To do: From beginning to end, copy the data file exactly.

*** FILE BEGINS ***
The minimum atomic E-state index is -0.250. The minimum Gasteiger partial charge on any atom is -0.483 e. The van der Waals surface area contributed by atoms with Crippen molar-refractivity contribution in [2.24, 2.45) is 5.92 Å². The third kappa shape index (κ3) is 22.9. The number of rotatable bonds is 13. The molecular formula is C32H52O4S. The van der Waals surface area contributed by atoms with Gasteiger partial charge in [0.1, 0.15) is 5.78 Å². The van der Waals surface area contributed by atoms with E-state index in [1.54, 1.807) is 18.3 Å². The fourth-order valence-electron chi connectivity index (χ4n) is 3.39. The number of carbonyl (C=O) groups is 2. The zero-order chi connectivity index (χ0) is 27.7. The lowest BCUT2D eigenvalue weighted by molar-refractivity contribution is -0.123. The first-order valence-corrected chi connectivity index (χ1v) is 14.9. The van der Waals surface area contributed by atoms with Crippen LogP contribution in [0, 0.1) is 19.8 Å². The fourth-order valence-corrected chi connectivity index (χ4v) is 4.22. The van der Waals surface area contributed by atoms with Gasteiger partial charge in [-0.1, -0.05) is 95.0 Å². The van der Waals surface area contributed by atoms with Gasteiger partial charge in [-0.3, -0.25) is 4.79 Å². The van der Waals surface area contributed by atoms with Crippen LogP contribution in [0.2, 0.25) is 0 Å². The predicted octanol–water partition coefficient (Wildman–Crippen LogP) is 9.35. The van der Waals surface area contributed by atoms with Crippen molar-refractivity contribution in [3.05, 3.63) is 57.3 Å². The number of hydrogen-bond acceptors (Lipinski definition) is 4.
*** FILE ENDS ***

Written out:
The minimum atomic E-state index is -0.250. The minimum Gasteiger partial charge on any atom is -0.483 e. The van der Waals surface area contributed by atoms with Crippen molar-refractivity contribution in [2.24, 2.45) is 5.92 Å². The third kappa shape index (κ3) is 22.9. The number of rotatable bonds is 13. The molecular formula is C32H52O4S. The van der Waals surface area contributed by atoms with Gasteiger partial charge in [0.1, 0.15) is 5.78 Å². The van der Waals surface area contributed by atoms with E-state index in [1.54, 1.807) is 18.3 Å². The fourth-order valence-electron chi connectivity index (χ4n) is 3.39. The number of carbonyl (C=O) groups is 2. The zero-order chi connectivity index (χ0) is 27.7. The lowest BCUT2D eigenvalue weighted by molar-refractivity contribution is -0.123. The first-order valence-corrected chi connectivity index (χ1v) is 14.9. The van der Waals surface area contributed by atoms with Crippen LogP contribution in [0, 0.1) is 19.8 Å². The fourth-order valence-corrected chi connectivity index (χ4v) is 4.22. The van der Waals surface area contributed by atoms with Gasteiger partial charge in [-0.1, -0.05) is 95.0 Å². The van der Waals surface area contributed by atoms with Gasteiger partial charge in [-0.3, -0.25) is 4.79 Å². The van der Waals surface area contributed by atoms with Crippen LogP contribution in [0.2, 0.25) is 0 Å². The predicted octanol–water partition coefficient (Wildman–Crippen LogP) is 9.35. The van der Waals surface area contributed by atoms with Crippen molar-refractivity contribution in [3.05, 3.63) is 57.3 Å². The number of hydrogen-bond acceptors (Lipinski definition) is 4.